Speedup over cython/GSL ODE/SDE solvers?

Hello there! I’m somewhat new to Julia. I’m scoping out a spiking neural network/ML project, and I’ve been using Brian 2 simulator a lot in Python. It would consist of training recurrent spiking neural networks to perform a task and then experimenting on them. I’m wondering if it would be worth it to train my networks (probably hundreds of times for different tasks) in Julia before transferring weights over to a Brian network to do the rest of the tricky stuff already implemented there. My question is, would this be worth it over sticking with Brian the whole time? Brian compiles code with Cython beforehand and the best solvers it uses appear to be GSL (Numerical integration — Brian 2 2.5.1 documentation). I’ve seen the benchmarks showing a giant improvement over SciPy/Numba, but I’m wondering how Cython/GSL might fare since GSL isn’t in those benchmarks. All I’ve found is this blog post by Chris Rackauckas which suggests GSL just wasn’t worth including in those benchmarks.

Since it already uses Cython, the function evaluation itself will have somewhat similar performance, inlining aside, Julia DiffEq stuff is state of the art, so you can probably get some level of speedup but the only way to know for sure is to try it out.
If it’s slower it would also be interesting because then it’s an area where we can find speedups :slight_smile:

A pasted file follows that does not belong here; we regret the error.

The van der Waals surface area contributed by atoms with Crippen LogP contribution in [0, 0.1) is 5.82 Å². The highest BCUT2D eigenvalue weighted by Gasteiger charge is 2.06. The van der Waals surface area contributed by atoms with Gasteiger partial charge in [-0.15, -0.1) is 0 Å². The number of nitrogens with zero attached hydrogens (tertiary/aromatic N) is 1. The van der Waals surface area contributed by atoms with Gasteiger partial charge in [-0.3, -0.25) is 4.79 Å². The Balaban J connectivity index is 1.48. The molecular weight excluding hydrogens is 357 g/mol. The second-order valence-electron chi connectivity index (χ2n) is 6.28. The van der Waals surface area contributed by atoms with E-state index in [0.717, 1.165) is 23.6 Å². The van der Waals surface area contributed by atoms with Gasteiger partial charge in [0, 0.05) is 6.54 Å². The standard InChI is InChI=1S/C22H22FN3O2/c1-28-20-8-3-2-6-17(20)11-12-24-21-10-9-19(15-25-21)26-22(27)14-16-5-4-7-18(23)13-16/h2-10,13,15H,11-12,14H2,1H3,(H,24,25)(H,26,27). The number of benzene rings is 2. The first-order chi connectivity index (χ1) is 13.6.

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It won’t be as much as the SciPy/Numba because it will avoid the overhead of the function calls, but then you’d still be comparing gsl_rk8pd (which is not Dormand-Prince 8-5-3 but actually an older tableau than that, so less efficient by about 4x than even dop853 or DP8) to things like Vern9, which :person_shrugging:

Screenshot 2022-06-29 051642

the only reason to do so is because the Verner methods just literally didn’t exist back when the people were writing the software I guess (and dop853 doesn’t fit nicely into most tableau implementations because of its odd error estimator, so most “generic” RK stepper implementations just completely left that one out).

FWIW, I think the bigger issue with Brian is it doesn’t make use of acausal modeling to eliminate and pre-tear the system, so we’re building a ModelingToolkit-based neuronal simulator to demonstrate the advantages there.

But yeah, it won’t be fully ready for quite some time, so unless you’re looking to help develop it I’d say use Brian for what you do until the paper is out on this.


Thank you Chris, this is really helpful. Sounds like Julia would be at minimum an order of magnitude faster than Brian then–so I’ll consider it if the spiking networks aren’t too hard to code by hand or using Conductor in its current state.

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Also, Conductor does seem like a really good idea. The Brian team has done by hand in Python some really hard things that from what I understand would come very easily in Julia–compilation and unit checking, for example.